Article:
• 0 avatar
      SCE to AUX

      Wouldn’t be the first time someone switched to a smaller, dying brand.

      Once upon a time, I hated my brand new Honda so much I switched to a 9-year-old Dodge with 99k miles. My experience doesn’t negate others’ high view of Honda.

      • 0 avatar
        EBFlex

        You sure make a lot of assumptions.

        It’s simply an article showing the superiority of a Chrysler vehicle that debuted 11 years ago over a vehicle that comes from what some people call the worlds most advanced automaker.

        It also shows the superiority of an ICE drivetrain but that’s for another thread.

  • avatar
    SPPPP

    I imagine Tesla’s response will have to be something along the lines of, “Well, it’s better than phantom NOT braking, right?”

  • avatar
    Waterloo

    We have had my wife’s Model Y for one year now. A 2021 bought new without the “full self driving package”. I was a little disapointed to hear we were getting one without the radar.

    The phantom braking has been a problem with her’s since we got it. We drive 100km on straight, clear, two lane roads to our cottage in Southern Ontario. Very flat roads with little oncoming traffic. With the adaptive cruise on it will brake hard from 110 km/hr to 50 at least 4 times on the drive. It is absolutley the worst adaptive cruise we have ever had and the only one that has ever had this issue. I am very pleased the NHTSA is looking into this.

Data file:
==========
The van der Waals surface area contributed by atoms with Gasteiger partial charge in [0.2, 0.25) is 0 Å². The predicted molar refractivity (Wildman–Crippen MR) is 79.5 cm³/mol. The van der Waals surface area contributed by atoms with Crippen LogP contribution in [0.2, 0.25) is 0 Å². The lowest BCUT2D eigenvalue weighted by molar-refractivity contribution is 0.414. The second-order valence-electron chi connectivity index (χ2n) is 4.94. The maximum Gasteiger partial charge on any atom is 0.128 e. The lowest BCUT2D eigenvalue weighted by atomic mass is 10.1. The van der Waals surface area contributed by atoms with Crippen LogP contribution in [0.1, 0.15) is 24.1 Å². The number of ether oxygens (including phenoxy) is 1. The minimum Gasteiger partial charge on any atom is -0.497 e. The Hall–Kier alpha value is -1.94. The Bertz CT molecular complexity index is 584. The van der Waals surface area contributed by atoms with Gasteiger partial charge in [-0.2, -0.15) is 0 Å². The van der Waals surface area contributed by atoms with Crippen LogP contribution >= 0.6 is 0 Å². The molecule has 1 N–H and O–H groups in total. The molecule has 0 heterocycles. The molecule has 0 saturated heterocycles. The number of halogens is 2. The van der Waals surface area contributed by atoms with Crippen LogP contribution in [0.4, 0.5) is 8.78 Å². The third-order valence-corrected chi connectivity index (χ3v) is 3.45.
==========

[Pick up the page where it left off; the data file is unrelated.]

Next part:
• avatar
    kcflyer

    Sounds like a dangerous feature, not just annoying. Going to cause accident and deaths.

  • avatar
    FreedMike

    So…all of the recalled cars had the “dialed back” FSD system? We have a poster above stating his car doesn’t have the system, and is experiencing this problem anyway.

    Is it limited to the cars with FSD?

    • 0 avatar
      Waterloo

      I don’t think this is a FSD issue. It’s a regular adaptive cruise control issue. The phantom braking occurs whether or not the basic auto steer is engaged (again, we don’t have FSD, just the basic auto steer tech that is included with the car).

  • avatar
    dukeisduke

    “When Regen Attacks!” Lol.

  • avatar

    Why investigate? Just wasting funds at this point, we know the NHTSA is not going to force a recall or discontinuation of the FSD software.

  • avatar
    Art Vandelay

    I have no issue with piling on Tesla’s FSD nonsense, but I have driven several rental cars as well as my wife’s Honda that behave in exactly this manner. This is not just a Tesla thing. The Honda does this often enough on curvy roads that my wife keeps it off on her car.

    • 0 avatar
      dukeisduke